The Experiences of Women in Undergraduate Engineering

The following is a guest post by research assistant and team member, Natalie Mazur. This June, Natalie is presenting The Experiences of Women in Undergraduate Engineering at the 9th Canadian Engineering Education Association’s Annual Conference., Vancouver, Canada. The paper can be downloaded here . 

A long-standing issue in the field of engineering has been the representation of women. Of the students that pursue undergraduate studies, half are women. However, to this day, women make up only 21% of engineering undergraduate students in Canada. This number has not significantly changed in almost 20 years. Additionally, women make up only 17% of newly licensed engineers nationally. As we look higher and higher up the corporate ladder, fewer and fewer women are visible.

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2018 -19 NSERC and OGS Scholarship winners announced! And other news…

As we are about to begin the summer term at York University, we have a number of news items and scholarship announcements to share.

Heritage Timber, Tree Rings, and Fire

Post and beam
Slow burning timber construction methods  circ. 1890

The past few days we have been sorting through the structures lab after the end of the last academic year. Among the materials which we were indexing and storing were the heritage timbers that we tested for the CSCE paper (posted below). The timbers were installed in a heritage building built approximately in 1890 or so. In a retrofit of a building they were removed. We tested the timber beam first in structural loading. The beam was tested for our second year undergrads to see. Then we extracted two planks from the timber as it only had moderate damage for flame spread testing (to be compared to modern engineered lumber of the same moisture content). Since then the planks have sat. Looking at the timbers myself and Mina Li, opted to count the tree rings this week to estimate the timbers age yesterday. Relating to Canada’s 150 we were in for a bit of a shock.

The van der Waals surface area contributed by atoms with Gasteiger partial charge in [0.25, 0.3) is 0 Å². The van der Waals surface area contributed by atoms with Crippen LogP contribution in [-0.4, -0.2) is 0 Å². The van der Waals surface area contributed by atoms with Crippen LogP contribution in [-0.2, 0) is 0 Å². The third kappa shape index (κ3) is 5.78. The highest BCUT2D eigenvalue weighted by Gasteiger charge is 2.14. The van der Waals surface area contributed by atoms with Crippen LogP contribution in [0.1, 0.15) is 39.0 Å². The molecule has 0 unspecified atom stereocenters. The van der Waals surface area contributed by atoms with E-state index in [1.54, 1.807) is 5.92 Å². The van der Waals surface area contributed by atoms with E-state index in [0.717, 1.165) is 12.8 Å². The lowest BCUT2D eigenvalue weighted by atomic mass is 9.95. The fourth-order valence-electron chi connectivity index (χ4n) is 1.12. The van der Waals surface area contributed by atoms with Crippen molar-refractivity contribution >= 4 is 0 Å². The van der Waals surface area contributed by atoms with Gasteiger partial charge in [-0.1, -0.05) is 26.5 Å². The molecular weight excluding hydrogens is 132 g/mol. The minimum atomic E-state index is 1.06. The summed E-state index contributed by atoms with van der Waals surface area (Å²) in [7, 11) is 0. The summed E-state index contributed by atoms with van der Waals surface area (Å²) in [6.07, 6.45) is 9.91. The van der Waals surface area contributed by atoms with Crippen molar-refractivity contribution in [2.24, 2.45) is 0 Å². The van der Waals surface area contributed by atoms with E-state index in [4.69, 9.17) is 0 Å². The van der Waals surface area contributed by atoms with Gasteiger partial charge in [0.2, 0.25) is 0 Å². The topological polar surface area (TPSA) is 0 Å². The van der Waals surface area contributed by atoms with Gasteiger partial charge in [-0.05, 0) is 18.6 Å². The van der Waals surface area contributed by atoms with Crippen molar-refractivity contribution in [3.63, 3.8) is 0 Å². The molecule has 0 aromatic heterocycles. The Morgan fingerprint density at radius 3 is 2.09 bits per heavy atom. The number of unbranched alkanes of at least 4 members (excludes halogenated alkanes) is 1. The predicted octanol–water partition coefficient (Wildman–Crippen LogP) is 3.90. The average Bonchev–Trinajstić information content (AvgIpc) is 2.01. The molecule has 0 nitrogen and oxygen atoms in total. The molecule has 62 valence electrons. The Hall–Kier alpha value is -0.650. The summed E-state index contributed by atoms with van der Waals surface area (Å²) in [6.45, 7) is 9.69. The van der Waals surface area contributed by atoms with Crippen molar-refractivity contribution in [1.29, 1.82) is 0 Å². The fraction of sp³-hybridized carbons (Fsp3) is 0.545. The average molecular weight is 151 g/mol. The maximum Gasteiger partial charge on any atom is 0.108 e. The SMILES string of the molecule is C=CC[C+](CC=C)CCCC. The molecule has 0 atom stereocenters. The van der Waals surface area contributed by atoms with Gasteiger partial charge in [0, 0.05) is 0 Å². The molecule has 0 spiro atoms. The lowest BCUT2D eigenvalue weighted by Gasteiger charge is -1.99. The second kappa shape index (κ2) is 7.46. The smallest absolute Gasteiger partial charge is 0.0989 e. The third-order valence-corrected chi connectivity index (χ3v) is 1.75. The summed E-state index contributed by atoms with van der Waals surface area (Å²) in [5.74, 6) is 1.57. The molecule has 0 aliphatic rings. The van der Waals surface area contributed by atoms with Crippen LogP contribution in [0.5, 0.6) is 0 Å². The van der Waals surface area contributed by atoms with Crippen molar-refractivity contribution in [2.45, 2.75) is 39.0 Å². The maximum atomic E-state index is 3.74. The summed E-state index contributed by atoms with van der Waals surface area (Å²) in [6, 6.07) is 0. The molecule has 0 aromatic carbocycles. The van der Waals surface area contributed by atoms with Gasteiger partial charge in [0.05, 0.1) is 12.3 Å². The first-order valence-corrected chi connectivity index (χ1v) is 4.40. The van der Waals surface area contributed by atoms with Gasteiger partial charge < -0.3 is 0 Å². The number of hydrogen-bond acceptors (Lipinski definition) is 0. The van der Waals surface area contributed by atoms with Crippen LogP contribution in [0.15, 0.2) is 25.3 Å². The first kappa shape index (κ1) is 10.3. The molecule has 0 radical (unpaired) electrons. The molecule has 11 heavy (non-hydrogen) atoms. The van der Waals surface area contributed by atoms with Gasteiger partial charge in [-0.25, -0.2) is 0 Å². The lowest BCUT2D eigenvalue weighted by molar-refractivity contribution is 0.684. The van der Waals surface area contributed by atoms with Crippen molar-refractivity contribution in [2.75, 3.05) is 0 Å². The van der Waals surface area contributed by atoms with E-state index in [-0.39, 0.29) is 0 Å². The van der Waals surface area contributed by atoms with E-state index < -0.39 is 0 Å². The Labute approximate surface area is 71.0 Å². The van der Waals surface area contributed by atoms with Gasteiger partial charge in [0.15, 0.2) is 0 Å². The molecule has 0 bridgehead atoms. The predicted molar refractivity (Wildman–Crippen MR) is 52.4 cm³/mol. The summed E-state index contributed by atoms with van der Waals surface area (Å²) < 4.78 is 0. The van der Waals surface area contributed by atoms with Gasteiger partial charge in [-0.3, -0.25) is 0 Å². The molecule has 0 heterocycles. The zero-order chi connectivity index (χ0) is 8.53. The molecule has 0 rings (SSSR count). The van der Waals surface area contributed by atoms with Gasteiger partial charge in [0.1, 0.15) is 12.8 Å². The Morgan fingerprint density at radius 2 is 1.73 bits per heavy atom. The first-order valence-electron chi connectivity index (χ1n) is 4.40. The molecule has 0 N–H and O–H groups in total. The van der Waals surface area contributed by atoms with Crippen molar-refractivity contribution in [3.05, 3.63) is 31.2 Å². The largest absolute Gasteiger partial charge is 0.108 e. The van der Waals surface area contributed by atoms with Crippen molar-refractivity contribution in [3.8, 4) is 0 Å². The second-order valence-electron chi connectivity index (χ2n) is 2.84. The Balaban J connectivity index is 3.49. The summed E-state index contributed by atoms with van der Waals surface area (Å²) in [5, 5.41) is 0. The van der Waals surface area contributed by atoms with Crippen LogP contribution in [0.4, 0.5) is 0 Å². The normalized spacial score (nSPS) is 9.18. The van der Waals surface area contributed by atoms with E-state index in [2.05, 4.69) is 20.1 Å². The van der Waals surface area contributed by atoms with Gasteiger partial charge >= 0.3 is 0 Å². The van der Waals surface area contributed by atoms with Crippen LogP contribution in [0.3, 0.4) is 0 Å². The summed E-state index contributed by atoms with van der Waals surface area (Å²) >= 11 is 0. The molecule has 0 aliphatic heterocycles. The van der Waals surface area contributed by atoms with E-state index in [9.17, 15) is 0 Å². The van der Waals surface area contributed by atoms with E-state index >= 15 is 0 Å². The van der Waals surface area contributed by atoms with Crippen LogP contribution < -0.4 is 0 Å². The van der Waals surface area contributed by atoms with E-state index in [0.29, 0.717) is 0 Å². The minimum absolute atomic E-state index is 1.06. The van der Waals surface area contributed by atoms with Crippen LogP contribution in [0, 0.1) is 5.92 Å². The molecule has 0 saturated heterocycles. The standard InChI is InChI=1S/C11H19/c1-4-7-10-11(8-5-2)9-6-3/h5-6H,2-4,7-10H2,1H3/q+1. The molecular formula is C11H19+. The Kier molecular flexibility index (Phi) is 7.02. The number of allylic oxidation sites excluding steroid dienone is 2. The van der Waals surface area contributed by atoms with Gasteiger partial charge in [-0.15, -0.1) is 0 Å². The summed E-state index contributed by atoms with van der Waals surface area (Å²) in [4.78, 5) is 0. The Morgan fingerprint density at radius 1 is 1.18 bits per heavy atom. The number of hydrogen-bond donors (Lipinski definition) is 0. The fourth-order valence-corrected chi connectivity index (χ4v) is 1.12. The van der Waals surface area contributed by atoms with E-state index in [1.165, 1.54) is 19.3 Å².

Steel Stub Column Undergrad Lab

We did a very ad hoc style image correlation test using a steel stub column in the undergrad labs. Though not really an accurate way to adhere image correlation paint though, however; it was a good illustration of observing yielding and buckling effects on the column as the test progressed. Images in this video were taken at 1 second intervals, and the video represents 100s of image put together. Images were taken using a Canon 5d Mark 3.